HOW SIMILAR ARE PLANT AND INSECT VIRUSES? STRAWBERRY LATENT VIRUS: A STUDY CASE

I.E. Tzanetakis, R.R. Martin
A major outbreak of virus-induced strawberry decline in western North America from 2001 onwards, led us to investigate whether the graft-transmissible agents reported in the crop are also involved in this recently observed symptomatology. Strawberries infected with virus-like agents maintained at the National Clonal Germplasm Repository in Corvallis, OR were studied for the presence of viruses. One of those agents was discovered in the 1980s, in the course of identification of the causal agent of strawberry mild yellow edge disease. Martin and Converse (1985) identified and purified an icosahedral virus from strawberry mild yellow edge diseased plants. Later, it was discovered that the virus was also present in strawberry seedlings, derived from apparently healthy plants. This unknown virus was not studied further and its importance remained unknown, particularly when found in mixed infections with other viruses. Sequence data were obtained from dsRNA extracted from a plant of the original study. The data indicated that the virus, currently designated as Strawberry latent virus (StLV), is most closely related to the insect-infecting viruses of the genus Cripavirus. This may have implications in our understanding of the evolution of picorna-like viruses. Although there are some plant viruses that have distant relationships with insect-infecting viruses, StLV is linked more closely with members of the Cripavirus genus than any genera of plant viruses. The completion of the genome may reveal the presence of a movement protein or movement mode and transmission similar to that of cryptic viruses. Future plans include the study of the potential synergism of StLV with other major strawberry viruses and its role in the aphid transmissibility of Strawberry mild yellow edge virus.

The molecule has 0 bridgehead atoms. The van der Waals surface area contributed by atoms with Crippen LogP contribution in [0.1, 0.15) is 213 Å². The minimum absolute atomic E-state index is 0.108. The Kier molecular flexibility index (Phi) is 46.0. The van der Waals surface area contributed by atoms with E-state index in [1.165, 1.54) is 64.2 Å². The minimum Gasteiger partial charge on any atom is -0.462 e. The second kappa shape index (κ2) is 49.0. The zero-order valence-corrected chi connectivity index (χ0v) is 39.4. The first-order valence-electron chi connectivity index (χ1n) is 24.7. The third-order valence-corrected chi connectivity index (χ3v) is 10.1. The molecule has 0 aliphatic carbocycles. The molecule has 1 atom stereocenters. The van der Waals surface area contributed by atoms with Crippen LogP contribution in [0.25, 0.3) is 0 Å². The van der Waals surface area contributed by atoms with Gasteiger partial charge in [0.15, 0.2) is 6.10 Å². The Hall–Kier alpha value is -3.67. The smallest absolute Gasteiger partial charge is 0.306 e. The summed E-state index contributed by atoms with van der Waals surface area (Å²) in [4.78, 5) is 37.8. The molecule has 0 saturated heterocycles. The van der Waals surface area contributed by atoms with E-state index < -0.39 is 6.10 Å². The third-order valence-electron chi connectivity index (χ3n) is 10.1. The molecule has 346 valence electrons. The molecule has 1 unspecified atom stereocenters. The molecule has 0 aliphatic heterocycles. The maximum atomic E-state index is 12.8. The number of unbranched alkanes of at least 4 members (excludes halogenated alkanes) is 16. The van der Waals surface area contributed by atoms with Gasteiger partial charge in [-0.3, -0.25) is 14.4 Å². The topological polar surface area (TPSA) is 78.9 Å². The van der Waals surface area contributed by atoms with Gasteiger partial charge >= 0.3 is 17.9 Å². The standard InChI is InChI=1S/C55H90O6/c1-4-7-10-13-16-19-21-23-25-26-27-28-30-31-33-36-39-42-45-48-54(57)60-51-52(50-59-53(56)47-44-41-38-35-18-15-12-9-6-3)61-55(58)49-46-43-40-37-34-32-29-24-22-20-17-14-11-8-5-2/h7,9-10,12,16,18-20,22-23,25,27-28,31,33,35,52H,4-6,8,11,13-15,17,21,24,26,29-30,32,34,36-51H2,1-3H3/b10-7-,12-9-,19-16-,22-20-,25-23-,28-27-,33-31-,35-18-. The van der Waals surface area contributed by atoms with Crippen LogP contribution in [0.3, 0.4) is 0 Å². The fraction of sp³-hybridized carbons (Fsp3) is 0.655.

Tzanetakis, I.E. and Martin, R.R. (2008). HOW SIMILAR ARE PLANT AND INSECT VIRUSES? STRAWBERRY LATENT VIRUS: A STUDY CASE. Acta Hortic. 780, 17-20
DOI: 10.17660/ActaHortic.2008.780.1
https://doi.org/10.17660/ActaHortic.2008.780.1
Fragaria, Dicistroviridae, Cripavirus, strawberry mild yellow edge, RT-PCR, detection
English